|LOST HOSPITALS OF LONDON|
Deptford Medical Mission
188 High Street, Deptford, SE8 3PR
|1889 - ? 1917
In 1889 James William Condell Fegan (1852-1925), a Nonconformist evangelist, who had started a Ragged School at Nos. 112 and 114 High Street, Deptford, opened Home Hall at No. 188 as a base for mission work in an area of sordid poverty.
The Deptford Medical Mission provided healthcare for poor families in the area, whilst its 'Invalid Kitchen' delivered food to the sick.
The Mission Hall was spacious and homely, and furnished with benches; one end of the room was railed off for a low platform on which stood an American organ.
The building also contained a small dispensary. By 10.30 in the morning, when the dispensary opened, the Hall usually contained some 130 to 140 people, sometimes many more. Most were mothers with sickly babies or young children. A short service was held in the Hall while the patients waited for their medicines to be made up.
Sunday mission services were held for adults and for children, and open air services every Sunday evening, even in winter. Other activities of the Medical Mission included Bible classes, a Working Men's Saturday Evening Club, a sick benefit club, a free lending library, medical visits to patients' homes (largely evangelistic), home visits by lady workers, distribution of clothing amongst the sick and poor, flower distribution amongst the sick, and other occasional efforts for the relief and comfort of the poor.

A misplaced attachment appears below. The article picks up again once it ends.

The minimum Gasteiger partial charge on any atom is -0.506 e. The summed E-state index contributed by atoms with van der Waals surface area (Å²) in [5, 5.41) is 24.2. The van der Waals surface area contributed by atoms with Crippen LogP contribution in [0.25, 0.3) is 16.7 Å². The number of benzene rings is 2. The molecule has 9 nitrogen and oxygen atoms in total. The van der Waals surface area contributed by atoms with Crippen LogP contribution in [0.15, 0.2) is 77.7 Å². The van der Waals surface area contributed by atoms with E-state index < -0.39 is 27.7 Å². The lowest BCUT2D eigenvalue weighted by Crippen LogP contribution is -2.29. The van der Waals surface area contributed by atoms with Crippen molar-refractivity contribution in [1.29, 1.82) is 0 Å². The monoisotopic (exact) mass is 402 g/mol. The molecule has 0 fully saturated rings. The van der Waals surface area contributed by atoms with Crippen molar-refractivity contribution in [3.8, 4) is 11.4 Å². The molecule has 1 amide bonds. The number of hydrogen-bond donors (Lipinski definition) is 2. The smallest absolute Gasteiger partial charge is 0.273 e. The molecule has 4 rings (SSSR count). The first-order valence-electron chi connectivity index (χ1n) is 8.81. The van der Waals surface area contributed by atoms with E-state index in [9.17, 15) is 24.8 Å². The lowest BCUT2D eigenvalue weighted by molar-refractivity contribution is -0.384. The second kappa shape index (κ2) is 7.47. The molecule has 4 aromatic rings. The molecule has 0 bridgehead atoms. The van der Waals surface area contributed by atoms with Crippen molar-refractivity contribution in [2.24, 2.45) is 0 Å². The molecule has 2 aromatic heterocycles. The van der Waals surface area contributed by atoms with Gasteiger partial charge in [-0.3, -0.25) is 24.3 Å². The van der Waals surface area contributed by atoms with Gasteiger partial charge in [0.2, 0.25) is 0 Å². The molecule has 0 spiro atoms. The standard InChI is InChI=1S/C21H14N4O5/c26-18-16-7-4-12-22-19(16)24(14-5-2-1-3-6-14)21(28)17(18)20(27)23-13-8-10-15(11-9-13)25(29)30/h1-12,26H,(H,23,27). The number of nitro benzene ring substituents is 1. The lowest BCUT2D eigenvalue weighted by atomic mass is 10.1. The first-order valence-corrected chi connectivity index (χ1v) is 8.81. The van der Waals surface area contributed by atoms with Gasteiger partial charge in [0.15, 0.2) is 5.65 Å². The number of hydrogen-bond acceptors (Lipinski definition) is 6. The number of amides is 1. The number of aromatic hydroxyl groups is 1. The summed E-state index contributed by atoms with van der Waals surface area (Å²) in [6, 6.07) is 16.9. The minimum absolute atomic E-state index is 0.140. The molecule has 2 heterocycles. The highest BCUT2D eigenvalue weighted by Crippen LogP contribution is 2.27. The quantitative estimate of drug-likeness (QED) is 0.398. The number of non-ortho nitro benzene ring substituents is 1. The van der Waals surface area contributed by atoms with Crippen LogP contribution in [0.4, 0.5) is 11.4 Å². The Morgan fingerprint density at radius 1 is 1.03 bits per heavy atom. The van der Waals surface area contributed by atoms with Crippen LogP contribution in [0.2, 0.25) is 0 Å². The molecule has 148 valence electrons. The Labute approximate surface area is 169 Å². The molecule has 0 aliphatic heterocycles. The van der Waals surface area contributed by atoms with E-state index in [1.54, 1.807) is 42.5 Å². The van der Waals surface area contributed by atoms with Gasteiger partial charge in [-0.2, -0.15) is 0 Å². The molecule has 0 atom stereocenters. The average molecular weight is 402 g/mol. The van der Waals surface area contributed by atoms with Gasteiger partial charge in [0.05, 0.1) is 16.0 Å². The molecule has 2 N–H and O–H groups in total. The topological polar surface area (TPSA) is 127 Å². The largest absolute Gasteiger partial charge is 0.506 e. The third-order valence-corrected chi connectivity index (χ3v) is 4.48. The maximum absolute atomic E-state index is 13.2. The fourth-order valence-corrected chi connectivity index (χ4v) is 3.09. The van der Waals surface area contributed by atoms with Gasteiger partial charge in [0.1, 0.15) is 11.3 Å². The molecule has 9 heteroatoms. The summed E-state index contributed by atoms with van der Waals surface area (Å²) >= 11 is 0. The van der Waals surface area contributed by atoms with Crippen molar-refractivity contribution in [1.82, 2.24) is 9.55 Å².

By 1893, four years after the Mission had opened, some 9,076 patients had been treated. There had been 40,837 attendances at the dispensary and 11,037 medical visits to patients in their own homes.
By 1906 a convalescent home with 11 beds had been established at No. 9 Amherst Road in Bexhill.
The Medical Mission closed sometime during WW1 (1914-1918).
Present status (June 2008)
The Medical Mission building survives, but is now numbered 186a. It has become a commercial property.
Fegan's philanthropic work continues, now as a charity known as Fegans, providing care in the community for disadvantaged children and their families.
The Deptford Medical Mission Convalescent Home in Bexhill was taken over by the Miller General Hospital on 21st September 1917. It was renamed the Miller General Hospital Convalescent Home and the number of beds increased to 14. Only women and children were admitted. A Sister was appointed in charge as patients needed dressings changed. On 24th February 1931 it was renamed again, becoming the Fountain Convalescent Home. It closed during WW2 and then requisitioned by the Bexhill Corporation for housing.
No. 188, now renumbered 186a, is at the corner of Albury Street and Deptford High Street. The ground floor has been converted into a shop front.
|References (Accessed 18th December 2019)
Heasman KJ 1964 The Medical Mission and the Care of the Sick Poor in Nineteenth Century England. Historical Journal 7, 230-245.
Kohli M 2003 The Golden Bridge. Young Immigrants to Canada, 1933-1939. Toronto, Natural Heritage/Natural History Inc., 164-168.
Preston WC 1893 The Deptford Medical Mission. In: Macleod D (ed) Good Words. London, Isbister & Co., 821-827.
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